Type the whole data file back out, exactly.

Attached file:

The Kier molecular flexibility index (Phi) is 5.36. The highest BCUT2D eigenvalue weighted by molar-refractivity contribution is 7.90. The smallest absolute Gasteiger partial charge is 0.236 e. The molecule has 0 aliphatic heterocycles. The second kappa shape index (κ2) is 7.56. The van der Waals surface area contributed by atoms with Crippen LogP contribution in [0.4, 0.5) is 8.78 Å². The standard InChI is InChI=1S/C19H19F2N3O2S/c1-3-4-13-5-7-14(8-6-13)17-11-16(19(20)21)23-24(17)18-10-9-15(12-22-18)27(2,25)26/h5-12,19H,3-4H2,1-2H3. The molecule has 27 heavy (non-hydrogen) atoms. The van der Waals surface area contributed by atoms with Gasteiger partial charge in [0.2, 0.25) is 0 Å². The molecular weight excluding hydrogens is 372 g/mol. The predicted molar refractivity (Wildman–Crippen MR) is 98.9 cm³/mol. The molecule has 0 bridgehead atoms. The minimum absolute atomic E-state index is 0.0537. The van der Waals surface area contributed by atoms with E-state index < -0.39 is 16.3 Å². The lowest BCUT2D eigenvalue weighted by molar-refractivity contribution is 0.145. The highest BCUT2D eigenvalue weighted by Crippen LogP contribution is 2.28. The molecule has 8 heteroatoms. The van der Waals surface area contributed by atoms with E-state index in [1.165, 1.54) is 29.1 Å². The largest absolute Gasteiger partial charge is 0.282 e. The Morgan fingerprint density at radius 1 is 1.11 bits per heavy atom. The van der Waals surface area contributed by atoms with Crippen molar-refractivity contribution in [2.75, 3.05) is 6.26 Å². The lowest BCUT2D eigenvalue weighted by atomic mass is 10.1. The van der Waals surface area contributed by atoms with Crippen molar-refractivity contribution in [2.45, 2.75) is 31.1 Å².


The Kier molecular flexibility index (Phi) is 5.36. The highest BCUT2D eigenvalue weighted by molar-refractivity contribution is 7.90. The smallest absolute Gasteiger partial charge is 0.236 e. The molecule has 0 aliphatic heterocycles. The second kappa shape index (κ2) is 7.56. The van der Waals surface area contributed by atoms with Crippen LogP contribution in [0.4, 0.5) is 8.78 Å². The standard InChI is InChI=1S/C19H19F2N3O2S/c1-3-4-13-5-7-14(8-6-13)17-11-16(19(20)21)23-24(17)18-10-9-15(12-22-18)27(2,25)26/h5-12,19H,3-4H2,1-2H3. The molecule has 27 heavy (non-hydrogen) atoms. The van der Waals surface area contributed by atoms with Gasteiger partial charge in [0.2, 0.25) is 0 Å². The molecular weight excluding hydrogens is 372 g/mol. The predicted molar refractivity (Wildman–Crippen MR) is 98.9 cm³/mol. The molecule has 0 bridgehead atoms. The minimum absolute atomic E-state index is 0.0537. The van der Waals surface area contributed by atoms with E-state index < -0.39 is 16.3 Å². The lowest BCUT2D eigenvalue weighted by molar-refractivity contribution is 0.145. The highest BCUT2D eigenvalue weighted by Crippen LogP contribution is 2.28. The molecule has 8 heteroatoms. The van der Waals surface area contributed by atoms with E-state index in [1.165, 1.54) is 29.1 Å². The largest absolute Gasteiger partial charge is 0.282 e. The Morgan fingerprint density at radius 1 is 1.11 bits per heavy atom. The van der Waals surface area contributed by atoms with Crippen molar-refractivity contribution in [2.75, 3.05) is 6.26 Å². The lowest BCUT2D eigenvalue weighted by atomic mass is 10.1. The van der Waals surface area contributed by atoms with Crippen molar-refractivity contribution in [2.45, 2.75) is 31.1 Å².